Igor, are you saying that you could not view the numbers at his website? If 
anyone has difficulty getting to the numbers, let me know and I can repeat them 
here, but for now I will just refer you to the website again.
Here is a short url for that page:
Scroll down to the first handwritten table. The left-hand column lists the 
different radios tested. 3 columns to the right shows test results for 
different pulse frequencies. Presumably, a higher pulse frequency means the 
interference spectrum is more spread out around the wanted signal. However, 
this is not quantified or described in detail. Remember, results of this test 
method are strongly dependent on the design of the pulse generator etc, so the 
if someone would like to duplicate or compare to his numbers, they would have 
to duplicate his exact equipment, or come up with a new similar test setup that 
could be regarded as a standard. For each radio, there are two rows of results 
(for each pulse frequency). The first row represents the radio without 
preselector (but modified to add a roofing filter, except in the case of the 
IC-7300). The second row represents the same radio with the addition of the 
preselector, which is his personal design, also described at the website. 
 If I am not mistaken, the preselector is entirely passive. All the result 
numbers are negative dBm values. This means that a smaller negative number 
represents a stronger interference signal that is in some sense tolerated. E.g. 
-20dBm is a great result, but -50dBm is a poor result. None of the numeric 
results can be translated into, or compared with, numbers published by Sherwood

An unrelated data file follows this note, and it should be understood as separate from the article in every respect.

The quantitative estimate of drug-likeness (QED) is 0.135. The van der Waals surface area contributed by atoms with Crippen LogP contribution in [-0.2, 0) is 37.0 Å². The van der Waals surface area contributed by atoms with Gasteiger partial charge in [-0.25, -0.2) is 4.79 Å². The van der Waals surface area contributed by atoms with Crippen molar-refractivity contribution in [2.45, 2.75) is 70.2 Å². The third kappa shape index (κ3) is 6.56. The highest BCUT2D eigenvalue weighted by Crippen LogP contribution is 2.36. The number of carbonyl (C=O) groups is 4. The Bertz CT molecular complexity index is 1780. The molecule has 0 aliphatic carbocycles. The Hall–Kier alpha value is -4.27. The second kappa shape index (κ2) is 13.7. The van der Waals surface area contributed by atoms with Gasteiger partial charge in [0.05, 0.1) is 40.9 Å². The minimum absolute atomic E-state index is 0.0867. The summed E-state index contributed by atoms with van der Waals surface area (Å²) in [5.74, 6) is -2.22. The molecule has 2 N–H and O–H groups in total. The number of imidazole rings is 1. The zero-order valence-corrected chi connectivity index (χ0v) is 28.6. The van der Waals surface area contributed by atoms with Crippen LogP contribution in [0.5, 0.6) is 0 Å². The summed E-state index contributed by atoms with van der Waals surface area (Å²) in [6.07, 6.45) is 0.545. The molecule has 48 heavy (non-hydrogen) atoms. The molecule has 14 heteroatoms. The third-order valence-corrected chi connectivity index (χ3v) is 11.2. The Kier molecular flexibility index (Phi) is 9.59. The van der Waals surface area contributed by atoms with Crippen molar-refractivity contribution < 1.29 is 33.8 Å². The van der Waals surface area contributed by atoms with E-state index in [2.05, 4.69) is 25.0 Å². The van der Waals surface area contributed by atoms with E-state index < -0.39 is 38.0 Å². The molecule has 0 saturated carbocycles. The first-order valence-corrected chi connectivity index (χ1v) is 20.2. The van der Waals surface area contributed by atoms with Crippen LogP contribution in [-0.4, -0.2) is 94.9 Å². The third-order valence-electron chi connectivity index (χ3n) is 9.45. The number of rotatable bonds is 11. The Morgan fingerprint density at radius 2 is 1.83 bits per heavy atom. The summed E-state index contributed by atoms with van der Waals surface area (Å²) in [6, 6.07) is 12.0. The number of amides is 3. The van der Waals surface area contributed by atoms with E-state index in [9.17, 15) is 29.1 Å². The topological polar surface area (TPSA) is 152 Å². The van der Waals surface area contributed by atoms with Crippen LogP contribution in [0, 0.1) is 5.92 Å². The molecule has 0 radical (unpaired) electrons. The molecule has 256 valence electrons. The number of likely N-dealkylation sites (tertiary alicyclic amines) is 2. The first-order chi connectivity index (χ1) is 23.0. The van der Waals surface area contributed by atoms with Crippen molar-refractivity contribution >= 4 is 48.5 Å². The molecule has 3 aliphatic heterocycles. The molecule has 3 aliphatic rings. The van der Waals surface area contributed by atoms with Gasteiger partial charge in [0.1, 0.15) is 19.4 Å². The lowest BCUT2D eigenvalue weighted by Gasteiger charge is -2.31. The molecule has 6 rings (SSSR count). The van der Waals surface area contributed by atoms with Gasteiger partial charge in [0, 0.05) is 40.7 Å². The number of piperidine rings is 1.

or the ARRL. However, he makes a pretty good case that his measurement method 
might be "better" than those conventional measurements in representing the 
performance characteristics that are relevant in practical ham use under heavy 
interference from close-in strong signals. For the ARRL or Sherwood to adopt 
his approach they would likely have to invest in additional test equipment 
including custom-built items, and justify a standard method of doing this kind 
of testing, so I am not holding my breath. The inclusion of the IC-7300 shows 
that the website content is not very old, but other than the K3 
 he has not included any of the several radios on the market today that 
incorporate roofing filters as a standard part of the design. Perhaps we could 
hope that some kind hams in Europe would lend him additional radios for testing 
with his unique test equipment. As to his own conclusions, they should be 
covered by the text I already translated. Are any of his statements (as 
translated) unclear? Remember, no real world radio has a "true" performance 
level even in principle. Every time we look at performance numbers, they 
reflect imperfect concepts developed in our small human minds, whether they are 
considered "standard" or not. A concept such as "better" is usually not an 
objective way of describing things.

Erik K7TV

-----Original Message-----
From: elecraft-boun...@mailman.qth.net <elecraft-boun...@mailman.qth.net> On 
Behalf Of Igor Sokolov
Sent: Saturday, April 07, 2018 6:49 AM
To: elecraft@mailman.qth.net
Subject: Re: [Elecraft] OE3HKL's Measurements


Can you possible give a summary of the results of his measurements and 
conclusions he has made?

73, Igor UA9CDC

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